The second advantage of buying a loose gemstone is choice.  You are free to pick the exact color, cut, shape and variety of the stone for the setting of your dreams, be it yellow gold, white gold, platinum or silver; prong set or bezel set.  You can experience the joy of creating your very own, one-of-a-kind jewelry design. Choose from a variety of jewelry settings and styles to create a completely original presentation that will perfectly suit your individual gemstone and will be as unique as you are!
                                                   Star ruby pendant                                                 


Origin Madagascar, Thailand, Sri Lanka, Ceylon, Burma, Burmese, Australia, India, Kenya, Tanzania, U.S.A., China
red, blood red, vivid red, pigeon blood red, pinkish red, orangey red, loose cabochon ruby gemstones come in all shades of red.
Refractive Index 1.759-1.778
Chemical Composition AL2 O3
Hardness 9
Density 4
Crystal Structure Trigonal
Anniversary 5th and 45th

Cabochon Ruby's striking color is just one reason for this gemstone's popularity. As with all corundum, they are also extremely durable, having a hardness of 9 on the Mohs scale. Cordundum has a specific gravity of 4.00, a refractive index of 1.76 - 1.78, and birefringence of 0.008.  The refractive index (RI), measured using a refractometer, is an indication of the amount light rays are bent by a mineral. Birefringence is the difference between the minimum and maximum RI. When birefringence is high, light rays reflect off different parts of the back of a stone causing an apparent doubling of the back facets when viewed through the front facet.
Most gems have a crystalline structure. Crystals have planes of symmetry and are divided into seven symmetry systems. The number of axes, their length, and their angle to each other determine the system to which a crystal belongs. Ruby is classified as having a trigonal crystalline structure because they have three planes of symmetry and four axes. Three axes are at 60 degrees to each other in the same plane. The fourth axis is perpendicular and unequal in length to the other three. The form of a sapphire's crystals depends on the variety and locality.  Ruby may have an uneven or a conchoidal fracture but no real cleavage. The amount of light reflected at the surface of a gemstone is its luster and Ruby has a glassy (vitreous) luster as opposed to the waxy, greasy, or resinous luster of other stones.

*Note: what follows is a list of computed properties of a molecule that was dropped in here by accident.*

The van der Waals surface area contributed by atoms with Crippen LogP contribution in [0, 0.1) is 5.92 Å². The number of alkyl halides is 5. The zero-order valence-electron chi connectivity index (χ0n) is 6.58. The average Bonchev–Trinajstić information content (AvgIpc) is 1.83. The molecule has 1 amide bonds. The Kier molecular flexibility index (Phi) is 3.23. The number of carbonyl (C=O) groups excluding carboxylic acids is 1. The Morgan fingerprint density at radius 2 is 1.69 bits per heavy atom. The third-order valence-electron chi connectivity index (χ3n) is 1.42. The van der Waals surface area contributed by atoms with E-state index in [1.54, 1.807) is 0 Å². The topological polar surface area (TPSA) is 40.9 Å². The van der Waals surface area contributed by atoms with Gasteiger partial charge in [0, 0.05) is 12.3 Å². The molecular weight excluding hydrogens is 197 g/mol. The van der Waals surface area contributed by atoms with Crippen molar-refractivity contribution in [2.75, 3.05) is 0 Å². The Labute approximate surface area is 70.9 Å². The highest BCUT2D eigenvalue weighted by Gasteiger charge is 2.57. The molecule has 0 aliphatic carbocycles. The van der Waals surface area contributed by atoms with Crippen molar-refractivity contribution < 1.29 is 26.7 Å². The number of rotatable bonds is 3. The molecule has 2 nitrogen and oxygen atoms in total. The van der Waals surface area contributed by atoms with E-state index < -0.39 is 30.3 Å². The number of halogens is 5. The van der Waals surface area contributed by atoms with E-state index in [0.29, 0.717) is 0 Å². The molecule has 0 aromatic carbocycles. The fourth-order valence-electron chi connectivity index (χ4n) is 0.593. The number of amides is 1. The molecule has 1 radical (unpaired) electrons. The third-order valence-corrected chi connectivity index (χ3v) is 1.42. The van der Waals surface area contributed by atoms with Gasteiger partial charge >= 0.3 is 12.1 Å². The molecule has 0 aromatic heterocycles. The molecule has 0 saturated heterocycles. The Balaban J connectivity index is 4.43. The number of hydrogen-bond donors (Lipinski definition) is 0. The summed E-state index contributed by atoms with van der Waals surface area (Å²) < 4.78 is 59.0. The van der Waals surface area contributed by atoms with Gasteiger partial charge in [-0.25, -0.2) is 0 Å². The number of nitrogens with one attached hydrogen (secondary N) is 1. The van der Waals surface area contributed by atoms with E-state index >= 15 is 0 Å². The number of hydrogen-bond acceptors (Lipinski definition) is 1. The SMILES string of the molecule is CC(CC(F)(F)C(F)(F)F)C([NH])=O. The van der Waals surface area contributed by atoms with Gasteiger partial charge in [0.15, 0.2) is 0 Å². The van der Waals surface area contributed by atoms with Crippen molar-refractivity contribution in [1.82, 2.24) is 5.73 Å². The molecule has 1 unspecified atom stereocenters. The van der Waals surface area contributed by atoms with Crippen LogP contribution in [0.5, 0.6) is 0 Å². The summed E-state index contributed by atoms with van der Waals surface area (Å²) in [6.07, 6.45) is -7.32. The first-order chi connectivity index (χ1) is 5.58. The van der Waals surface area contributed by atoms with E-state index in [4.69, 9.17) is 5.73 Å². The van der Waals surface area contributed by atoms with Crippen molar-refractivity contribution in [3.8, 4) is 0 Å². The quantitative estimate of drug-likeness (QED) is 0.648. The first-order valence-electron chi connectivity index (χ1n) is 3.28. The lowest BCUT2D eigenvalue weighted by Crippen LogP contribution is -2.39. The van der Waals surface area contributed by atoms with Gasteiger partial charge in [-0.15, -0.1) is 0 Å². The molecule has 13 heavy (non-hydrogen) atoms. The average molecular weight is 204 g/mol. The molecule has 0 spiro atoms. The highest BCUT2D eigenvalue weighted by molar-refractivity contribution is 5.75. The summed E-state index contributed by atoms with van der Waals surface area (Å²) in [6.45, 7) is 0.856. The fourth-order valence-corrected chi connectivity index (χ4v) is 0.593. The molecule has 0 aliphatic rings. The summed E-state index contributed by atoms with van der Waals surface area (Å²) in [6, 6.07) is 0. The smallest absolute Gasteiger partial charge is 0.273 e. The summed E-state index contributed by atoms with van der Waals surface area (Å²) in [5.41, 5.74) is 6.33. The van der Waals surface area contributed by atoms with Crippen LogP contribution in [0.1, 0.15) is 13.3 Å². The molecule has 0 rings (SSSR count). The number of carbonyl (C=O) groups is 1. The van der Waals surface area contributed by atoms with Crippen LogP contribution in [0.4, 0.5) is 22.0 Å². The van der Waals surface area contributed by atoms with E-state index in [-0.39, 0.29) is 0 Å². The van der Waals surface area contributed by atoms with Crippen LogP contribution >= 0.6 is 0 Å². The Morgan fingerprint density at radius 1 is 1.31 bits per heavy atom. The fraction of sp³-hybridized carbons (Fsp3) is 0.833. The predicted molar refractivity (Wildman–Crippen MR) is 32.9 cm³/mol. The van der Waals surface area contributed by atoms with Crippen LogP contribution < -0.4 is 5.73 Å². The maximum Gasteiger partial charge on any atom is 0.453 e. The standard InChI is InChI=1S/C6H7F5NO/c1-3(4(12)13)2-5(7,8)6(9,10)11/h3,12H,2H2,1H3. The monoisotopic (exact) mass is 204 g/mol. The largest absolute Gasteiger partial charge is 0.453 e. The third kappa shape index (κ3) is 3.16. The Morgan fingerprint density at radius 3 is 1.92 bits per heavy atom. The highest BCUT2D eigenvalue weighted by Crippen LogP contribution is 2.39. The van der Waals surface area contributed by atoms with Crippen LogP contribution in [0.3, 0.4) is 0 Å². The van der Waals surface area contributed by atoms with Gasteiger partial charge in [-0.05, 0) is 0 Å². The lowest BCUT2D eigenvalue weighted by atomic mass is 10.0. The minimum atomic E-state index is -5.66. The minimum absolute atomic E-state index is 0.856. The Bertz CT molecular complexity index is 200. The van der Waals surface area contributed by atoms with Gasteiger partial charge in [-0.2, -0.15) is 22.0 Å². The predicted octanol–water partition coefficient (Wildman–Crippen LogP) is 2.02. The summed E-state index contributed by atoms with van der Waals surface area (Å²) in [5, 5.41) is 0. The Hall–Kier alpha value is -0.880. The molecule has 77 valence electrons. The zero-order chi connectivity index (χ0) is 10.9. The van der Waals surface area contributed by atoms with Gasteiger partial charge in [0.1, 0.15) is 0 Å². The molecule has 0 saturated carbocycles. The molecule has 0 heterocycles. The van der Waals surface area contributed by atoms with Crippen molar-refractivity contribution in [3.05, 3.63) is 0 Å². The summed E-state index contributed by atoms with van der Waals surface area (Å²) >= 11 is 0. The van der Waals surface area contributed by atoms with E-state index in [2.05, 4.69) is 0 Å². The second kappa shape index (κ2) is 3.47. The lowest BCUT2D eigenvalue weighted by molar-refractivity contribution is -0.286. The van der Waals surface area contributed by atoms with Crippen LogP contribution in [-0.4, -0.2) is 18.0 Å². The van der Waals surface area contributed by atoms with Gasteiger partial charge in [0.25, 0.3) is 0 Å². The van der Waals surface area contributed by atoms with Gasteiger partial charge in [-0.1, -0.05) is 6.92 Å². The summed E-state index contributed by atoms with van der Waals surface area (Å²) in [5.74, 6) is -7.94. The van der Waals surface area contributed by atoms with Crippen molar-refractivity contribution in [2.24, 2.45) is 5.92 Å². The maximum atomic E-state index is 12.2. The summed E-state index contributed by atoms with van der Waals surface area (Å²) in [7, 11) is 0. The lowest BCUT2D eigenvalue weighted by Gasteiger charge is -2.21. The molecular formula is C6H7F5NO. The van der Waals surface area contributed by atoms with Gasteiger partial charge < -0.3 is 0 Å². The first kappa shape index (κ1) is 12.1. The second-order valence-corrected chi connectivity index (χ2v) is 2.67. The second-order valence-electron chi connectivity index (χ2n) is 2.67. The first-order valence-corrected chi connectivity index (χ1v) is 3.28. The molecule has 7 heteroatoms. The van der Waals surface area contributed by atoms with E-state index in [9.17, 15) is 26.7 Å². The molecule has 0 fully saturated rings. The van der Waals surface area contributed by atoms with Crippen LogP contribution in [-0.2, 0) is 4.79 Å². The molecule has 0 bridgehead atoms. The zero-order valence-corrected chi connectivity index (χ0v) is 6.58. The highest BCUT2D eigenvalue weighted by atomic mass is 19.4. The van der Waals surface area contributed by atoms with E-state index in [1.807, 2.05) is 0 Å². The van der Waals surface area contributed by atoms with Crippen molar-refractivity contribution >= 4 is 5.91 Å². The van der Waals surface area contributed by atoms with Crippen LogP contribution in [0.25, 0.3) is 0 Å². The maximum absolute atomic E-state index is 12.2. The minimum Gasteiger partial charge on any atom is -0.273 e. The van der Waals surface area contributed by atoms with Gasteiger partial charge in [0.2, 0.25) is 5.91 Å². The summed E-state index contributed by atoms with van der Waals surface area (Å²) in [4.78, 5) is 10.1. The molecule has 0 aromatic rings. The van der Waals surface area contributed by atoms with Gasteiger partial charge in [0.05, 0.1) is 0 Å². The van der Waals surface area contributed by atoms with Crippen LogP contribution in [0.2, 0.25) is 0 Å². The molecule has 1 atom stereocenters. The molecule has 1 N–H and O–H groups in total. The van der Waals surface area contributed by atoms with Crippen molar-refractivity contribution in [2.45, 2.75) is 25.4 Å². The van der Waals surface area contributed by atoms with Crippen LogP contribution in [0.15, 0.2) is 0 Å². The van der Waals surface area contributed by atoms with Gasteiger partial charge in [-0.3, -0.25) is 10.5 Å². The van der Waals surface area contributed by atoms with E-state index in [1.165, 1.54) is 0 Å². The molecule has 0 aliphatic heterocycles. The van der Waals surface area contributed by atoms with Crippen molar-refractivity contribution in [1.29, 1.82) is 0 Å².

Color is the single most important factor in determining the value of a sapphire.  Indeed, the color of a sapphire is more important than its clarity. Sapphires are rarely clean and even very expensive stones can be slightly included. Subtle differences in color can make great variations in valuations of fine gemstones. Fine loose gemstones of good color and clarity are always rare and valuable. Highly saturated medium or medium dark tones are best, sapphires which are too dark or too light are worth considerably less.

The name sapphire comes from the Greek word "sapphirus", meaning "blue".  However, sapphire gemstones come in many colors including pink, yellow, orange, green, black, color-change, purple, violet, light blue, and the rare orange-pink Padparadscha sapphire gems. Padparadscha comes from the Sinahalese word meaning "lotus color". Sapphires other than blue, pink, yellow, green and orange sapphire are usually called "natural fancy-color sapphire". Red hues result from traces of chromium. The greater the concentration of oxides the deeper the color.


Ovals, rounds, cushions and emeralds are the most common cuts for sapphire, due to the typical shape of sapphire rough. Other popular sapphire shapes include pears, briolettes, hearts and  marquises.  Ruby is cut into the cabochon shape in order to develop and properly display the star effect.  Fibers or fibrous cavities within a gem such as a Star Ruby reflect the light which causes a star to appear within the stone. A six-ray Star Ruby has three sets of parallel fibers. Skilled cutters can sometimes create a 12-ray star sapphire but they are rare.


The traditional heating of ruby and sapphire is a widely used and is an accepted enhancement process which can improve the transparency and color of the stones. Techniques range from simply throwing gems into a fire to be cooked, to employing sophisticated electric or gas furnaces at specific pressures and atmospheric conditions. The treatment is permanent and heated stones do not require any special care.